July 18, 2006 > Independent Order of Odd Fellows
Independent Order of Odd Fellows
by Lance Dwyer
In the 1700s, a group of men took a stand for their values and defied the king of England. The motive of their treason? Philanthropy.
In 18th century England, ideals of social unity and fellowship were considered to be odd. Therefore, most social organizations at the time existed for the financial benefit of the king.
The forefathers of the Independent Order of Odd Fellows (IOOF) felt that there were individuals in their communities who had a greater need and accordingly made philanthropy the objective of their efforts.
Hundreds of years later, the IOOF has established lodges or chapters of its organization all over the world, including the Mission Peak Lodge in Fremont's Irvington District.
The Mission Peak Lodge symbolizes more than a hundred years of history and tradition, with its 1863 establishment predating the city of Fremont itself. According to Nancy Johnson, historian for the Mission Peak Lodge, in the late 19th century more than half of the 250-person population of what was then known as Washington Corners were members of the lodge.
The lodge was perhaps the only means of fostering community throughout the town, according to Johnson. During those times, members would go to great lengths to ensure the welfare of every member of their community.
"When there was a flood and someone's crops would be destroyed everybody would pitch in and repair crops and make sure that the member and his family had enough food to eat-it was a really big deal," said Johnson.
The IOOF originally served as a means of health insurance, as each member's dues would be paid back when he or she was in need of medical care. But now, the cost of dues has decreased and each lodge no longer offers health insurance as a benefit of membership, though the IOOF does own retirement and nursing homes for the benefit of its members.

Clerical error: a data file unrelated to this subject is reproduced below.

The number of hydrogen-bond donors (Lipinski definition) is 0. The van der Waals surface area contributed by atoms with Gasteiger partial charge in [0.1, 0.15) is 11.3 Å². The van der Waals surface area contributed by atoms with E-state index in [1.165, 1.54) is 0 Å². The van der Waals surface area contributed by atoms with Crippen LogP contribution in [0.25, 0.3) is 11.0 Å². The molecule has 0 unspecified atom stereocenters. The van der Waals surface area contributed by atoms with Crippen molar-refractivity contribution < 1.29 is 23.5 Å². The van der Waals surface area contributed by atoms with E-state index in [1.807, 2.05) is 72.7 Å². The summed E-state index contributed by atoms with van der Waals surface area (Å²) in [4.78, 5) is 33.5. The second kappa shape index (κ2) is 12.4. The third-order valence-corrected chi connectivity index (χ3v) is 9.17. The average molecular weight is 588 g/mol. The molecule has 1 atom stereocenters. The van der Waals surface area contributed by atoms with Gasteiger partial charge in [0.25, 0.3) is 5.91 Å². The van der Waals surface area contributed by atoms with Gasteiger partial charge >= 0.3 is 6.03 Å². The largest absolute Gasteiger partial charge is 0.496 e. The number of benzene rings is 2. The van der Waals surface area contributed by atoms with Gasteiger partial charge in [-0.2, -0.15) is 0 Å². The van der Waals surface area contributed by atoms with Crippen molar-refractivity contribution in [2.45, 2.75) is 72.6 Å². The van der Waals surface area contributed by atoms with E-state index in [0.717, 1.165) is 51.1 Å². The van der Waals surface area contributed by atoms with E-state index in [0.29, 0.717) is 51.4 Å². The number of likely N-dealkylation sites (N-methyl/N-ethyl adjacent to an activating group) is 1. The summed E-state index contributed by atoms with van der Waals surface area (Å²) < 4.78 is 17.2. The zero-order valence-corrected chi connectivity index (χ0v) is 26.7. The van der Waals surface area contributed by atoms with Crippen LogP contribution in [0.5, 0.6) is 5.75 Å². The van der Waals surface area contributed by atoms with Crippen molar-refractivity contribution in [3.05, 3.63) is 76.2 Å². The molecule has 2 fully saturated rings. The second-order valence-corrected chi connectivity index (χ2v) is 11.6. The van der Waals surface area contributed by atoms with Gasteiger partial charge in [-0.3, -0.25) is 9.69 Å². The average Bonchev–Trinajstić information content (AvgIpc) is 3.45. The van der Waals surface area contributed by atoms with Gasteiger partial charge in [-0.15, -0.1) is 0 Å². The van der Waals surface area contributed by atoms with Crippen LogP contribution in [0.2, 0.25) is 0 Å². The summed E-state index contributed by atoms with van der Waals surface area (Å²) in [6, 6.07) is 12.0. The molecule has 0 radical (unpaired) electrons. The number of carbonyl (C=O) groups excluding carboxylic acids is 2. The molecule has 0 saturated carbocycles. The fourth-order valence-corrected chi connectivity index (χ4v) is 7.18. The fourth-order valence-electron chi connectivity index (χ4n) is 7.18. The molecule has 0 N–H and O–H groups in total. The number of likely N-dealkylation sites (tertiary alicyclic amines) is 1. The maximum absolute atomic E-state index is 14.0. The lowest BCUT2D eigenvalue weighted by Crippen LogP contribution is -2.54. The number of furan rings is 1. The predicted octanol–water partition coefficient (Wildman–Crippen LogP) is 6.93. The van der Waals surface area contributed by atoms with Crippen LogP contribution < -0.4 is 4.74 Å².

Another significant and recent change for the organization is the admittance of women as members. Until four years ago, male and female IOOF members were separated into Odd Fellows and Rebekahs. Today, women have the choice of being a member of either organization.
For younger philanthropists, there are also junior organizations for youth ages 8-18, with the Junior Odd Fellows for boys and Theta Rho for girls. There is one of each organization in the Bay Area with a Junior Odd Fellow chapter in Cupertino and a Theta Rho chapter in Santa Clara.
The youth division of the IOOF allows for the organization's values to be instilled at a young age and then carried on in a legacy, much like the legacy Johnson is a part of. Johnson joined the Rebekas when she was 18, becoming a fourth generation member. And her daughter Erin, the incoming president of the Theta Rho assembly of the state of California, will be a fifth generation member.
"It's my history and I love this organization and the charitable things we do in the community," said Johnson.
Any given member of the IOOF needs to believe in a supreme being, which Johnson said, will lead him or her to an understanding for the need to support the health and betterment of mankind. "If you belong to this lodge you're here to support the community," said Johnson.
Some of the Mission Peak Lodge's main contributions include two pancake breakfasts for the local Boy Scouts and the Mission High School singing group, which raised $2,300 and $1,600, respectively. They also have an annual social BBQ and a spaghetti dinner to benefit the young mothers of the community.
On a national and international level, the IOOF also sponsors a village in Cambodia and donates hundreds of thousands of dollars to an eye bank in Kentucky.
Anyone interested in joining the Mission Peak Lodge can call the at the lodge's historic headquarters in the Irvington District at (510) 440-8381 or to find another lodge in your area go to www.ioof.org.